It’s not too hard to describe what is often called a loveless marriage. I remember working with one couple who said that all they did was argue and fight, and they were tired of their loveless marriage. For them, it meant there was no comfortable place for them to be with each other. They had to keep their guard up at all times so the other person didn’t have any advantage in the arguments.
It was an interesting case. I came up with a unique intervention that focused on listening, and within a couple of weeks their fighting was basically under control. But now they faced a new problem–they didn’t know how to be together as a couple. They didn’t know how to love each other anymore. That task took a bit longer to accomplish.
They represented both types of a loveless marriage: 1.) there is no comfortable space between them and so they argue and fight continuously, or 2.) there is just an emptiness in the so-called marriage where neither person is really present. In an earlier posting , we commented that arguments and disagreements are a part of good marriages. In fact, Gary Thomas says in his book Sacred Marriage, that if there are no arguments, we’d better check to see if one or both partners have disengaged from the marriage.
But what about the opposite of the loveless marriage? We had a caller on the New Life Live radio and TV program recently who described the opposite. She told us that six months ago, she had had major surgery. When she came home from the hospital, her husband had moved out and had taken all the money. She was still recovering from her surgery, and now their home was in foreclosure, the debt collectors were constantly calling her because they couldn’t find her husband, and he had moved in with a girl-friend.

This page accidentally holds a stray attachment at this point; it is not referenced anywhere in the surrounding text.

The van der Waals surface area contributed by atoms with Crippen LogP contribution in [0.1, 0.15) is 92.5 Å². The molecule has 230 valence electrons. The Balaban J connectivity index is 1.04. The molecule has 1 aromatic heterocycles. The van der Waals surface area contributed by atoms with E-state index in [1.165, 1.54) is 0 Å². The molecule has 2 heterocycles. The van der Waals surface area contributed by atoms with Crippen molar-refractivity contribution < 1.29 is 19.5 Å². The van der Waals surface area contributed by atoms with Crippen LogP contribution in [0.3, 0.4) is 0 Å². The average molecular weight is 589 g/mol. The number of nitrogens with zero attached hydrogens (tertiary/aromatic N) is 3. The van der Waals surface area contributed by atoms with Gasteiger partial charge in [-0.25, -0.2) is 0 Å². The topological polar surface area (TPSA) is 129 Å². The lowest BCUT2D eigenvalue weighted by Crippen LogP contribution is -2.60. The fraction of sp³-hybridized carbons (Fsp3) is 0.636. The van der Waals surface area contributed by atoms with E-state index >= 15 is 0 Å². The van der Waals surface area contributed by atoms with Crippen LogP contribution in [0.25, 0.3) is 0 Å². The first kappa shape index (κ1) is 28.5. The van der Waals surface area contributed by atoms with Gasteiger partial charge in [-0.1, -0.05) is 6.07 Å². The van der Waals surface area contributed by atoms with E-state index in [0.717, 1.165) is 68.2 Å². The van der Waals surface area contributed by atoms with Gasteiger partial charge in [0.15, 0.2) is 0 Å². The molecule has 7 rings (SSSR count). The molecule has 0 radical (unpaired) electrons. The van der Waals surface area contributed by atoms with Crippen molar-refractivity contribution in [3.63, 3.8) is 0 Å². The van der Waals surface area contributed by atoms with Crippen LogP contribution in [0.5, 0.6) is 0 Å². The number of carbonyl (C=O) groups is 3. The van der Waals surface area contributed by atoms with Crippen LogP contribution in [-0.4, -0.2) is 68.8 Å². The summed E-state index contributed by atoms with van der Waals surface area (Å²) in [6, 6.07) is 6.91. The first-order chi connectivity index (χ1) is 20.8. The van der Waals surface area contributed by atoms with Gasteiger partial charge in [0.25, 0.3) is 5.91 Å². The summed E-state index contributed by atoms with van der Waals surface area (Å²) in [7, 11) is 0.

The thing that struck us counselors in the studio was that she still loved the guy, and wanted to know how she could get him back. To us, it seemed like she was in a “boundary-less marriage.” Love alone ruled.
One of us asked if she had seen an attorney, and the answer was “No, I don’t want to loose him. I still love him.” We were quick to point out that seeing the attorney was not to file for divorce–although it might lead to that–it was simply to see about setting some boundaries, or limits, on her husband, and hopefully force him to to be accountable. Her response was “I just don’t know what to do.”
A healthy marriage has both love and limits, just like good parenting. Without the limits, love is mushy and unrealistic; without love, limits become rigid rules that push people apart. Finding the balance is part of maturity in any relationship.
So what have you seen in your marriage? What have you seen in the marriages of your friends? Too much love, or too many limits?